For a start, there was no law and order here.
So thinking, I lobbed the binoculars at the bastard's head and rushed forward under their cover to deliver a vicious kick to his balls.
Maybe dirty tricks weren't in his rules of combat - because he managed to fend off the attacking binoculars - but the kick got all the way through and big man that he was, lifted him right off his feet.
For the second time, he was on his back in the ditch and this time he was busy thrashing around - a bit like his horse just moments ago.
I should of finished him then.
The blade had flown from his hand and was lying two feet away, but I didn't even think of it.
It wasn't in me to kill a person in cold blood like that . not then, anyway.
I backed off slowly, shaking with fury, and shock as well I think, because I was kinda screaming at him, "You tried to kill me you f ."
It took him a while to get up, clutching his balls and grunting, but then suddenly in two strides he was on me, swinging up his arm to backhand me across the face with furious contempt.
It was my turn to go down, blood spurting from my lower lip.
Before I had time to recover, he was lifting me into the air and throwing me.
This time I hit the ground on my back and the pain was stunning, knocking the breath right out of me.
He came for me again, making a strange, eager sound in his throat.
I tried to kick him in the knee as he stood over me, but he was quicker and knocked my foot aside. For a moment neither of us moved. We just stared at each other. Then he bent down and grabbed the front of my jacket. I could tell by his twisted smile that he meant to finish things quickly. The smell was sickening as his face hung over mine, cold blue eyes studying my own, frowning at the puffiness of my useless, injured eye which Ian had elbowed during the crash back somewhere a life time ago.
"You die . to serve." The hunter said, mysteriously.
I heared every word, very clearly and although I didn't understand exactly what he meant, I knew that those words heralded my death.
That's when I went for his eyes.
Maybe you know something about being on the receiving end of a beating (or perhaps even the dealing end) but if you've been in any kind of serious fight at all, you'll know that things get bloody very quickly.
My stabbing fingers were knocked away from his face and his fist struck me hard on the nose - once, twice, again, and again, snapping the already tender cartilage and slamming my head between his knuckles and the ground. I yelled in pain, but the sound was cut off sharply as his hands curled around my throat and started squeezing.
I remember clubbing weakly at his head with my fists, and trying to reach his eyes _ but he was like a rock, unshakable, turning his face this way and that to evade me.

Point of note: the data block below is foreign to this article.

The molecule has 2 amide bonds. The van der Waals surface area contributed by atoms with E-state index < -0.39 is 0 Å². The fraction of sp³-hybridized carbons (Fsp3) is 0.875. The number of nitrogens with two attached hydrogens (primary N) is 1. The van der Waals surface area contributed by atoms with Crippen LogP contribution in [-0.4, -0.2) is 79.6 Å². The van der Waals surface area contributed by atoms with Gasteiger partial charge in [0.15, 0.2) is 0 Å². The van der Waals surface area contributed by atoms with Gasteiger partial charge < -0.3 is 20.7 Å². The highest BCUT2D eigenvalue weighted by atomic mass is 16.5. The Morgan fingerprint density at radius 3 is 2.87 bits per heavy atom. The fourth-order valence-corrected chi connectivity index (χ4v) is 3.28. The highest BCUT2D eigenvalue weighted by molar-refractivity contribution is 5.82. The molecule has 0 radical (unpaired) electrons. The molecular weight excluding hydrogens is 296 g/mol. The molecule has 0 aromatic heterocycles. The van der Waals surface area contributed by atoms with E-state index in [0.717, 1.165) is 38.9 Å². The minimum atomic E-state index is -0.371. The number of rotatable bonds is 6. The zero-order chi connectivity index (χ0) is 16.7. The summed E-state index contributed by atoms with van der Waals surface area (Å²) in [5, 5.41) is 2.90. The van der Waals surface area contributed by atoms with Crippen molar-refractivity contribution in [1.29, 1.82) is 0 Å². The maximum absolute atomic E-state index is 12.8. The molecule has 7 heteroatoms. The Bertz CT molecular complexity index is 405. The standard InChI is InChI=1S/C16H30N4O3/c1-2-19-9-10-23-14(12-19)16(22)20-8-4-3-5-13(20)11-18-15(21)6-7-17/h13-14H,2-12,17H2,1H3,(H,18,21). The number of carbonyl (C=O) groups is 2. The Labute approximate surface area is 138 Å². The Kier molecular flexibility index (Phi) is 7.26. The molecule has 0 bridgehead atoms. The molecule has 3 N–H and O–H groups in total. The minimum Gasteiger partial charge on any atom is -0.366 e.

I couldn't breathe.
He was killing me and it seemed there wasn't any thing I could do about it.
Then suddenly he released me.
He was going for the blade.
I tried to pull myself together, to get up on my feet, but I was struggling just to stay conscious.
Above me, clouds broke apart to reveal a small, but perfectly blue patch of sky. In that moment nothing seemed to really matter anymore .
Then his foot swept into view, swinging towards me like a jackhammer and connecting with my head.
Bright pain flared then died into darkness
I woke to find myself in a nightmare of agony and fear.
My wrists were bound tight together, my aching arms stretched out ahead of me. A length of rope, pulled by the hunter's lame horse, dragged me through the long grass towards the castle. My hunter walked beside his mount, glancing back at me occasionally to grin.
I tried to get to my feet, but it was impossible. I was exhausted. The ground slid along under my belly, my hands pulled taunt, four feet off the ground.
As the castle loomed closer I gave up any attempt to resist. I needed to save any strength I had left for a time when escape might be feasible. But I had little hope of that. I could barely see out of my good eye and my arched back was a tight knot of pain.
We paused before the drawbridge and I lay there gasping, looking across the narrow moat into the dark maw of the castle.
The hunter walked back to me and bent over to make sure I could hear him, "You die . to serve." He said again, holding up the serrated blade to remind me how vulnerable I was. I had an image in my mind of him standing over a trussed deer and saying the same thing, before slitting the beast's throat.
He studied my reaction closely, drinking up my fear with a cold perversion.
"To serve " He said once more, and grinned, cruelly.
Then a short length of solid oak smashed into the side of his head with a resounding crack, toppling him.
Ian stood there, white faced and shaking.
It took me a moment to believe I wasn't in the midst of some pain-induced fantasy, but a few feet from me, the hunter groaned and turned on his side and I saw blood slide in a thin stream down his cheek.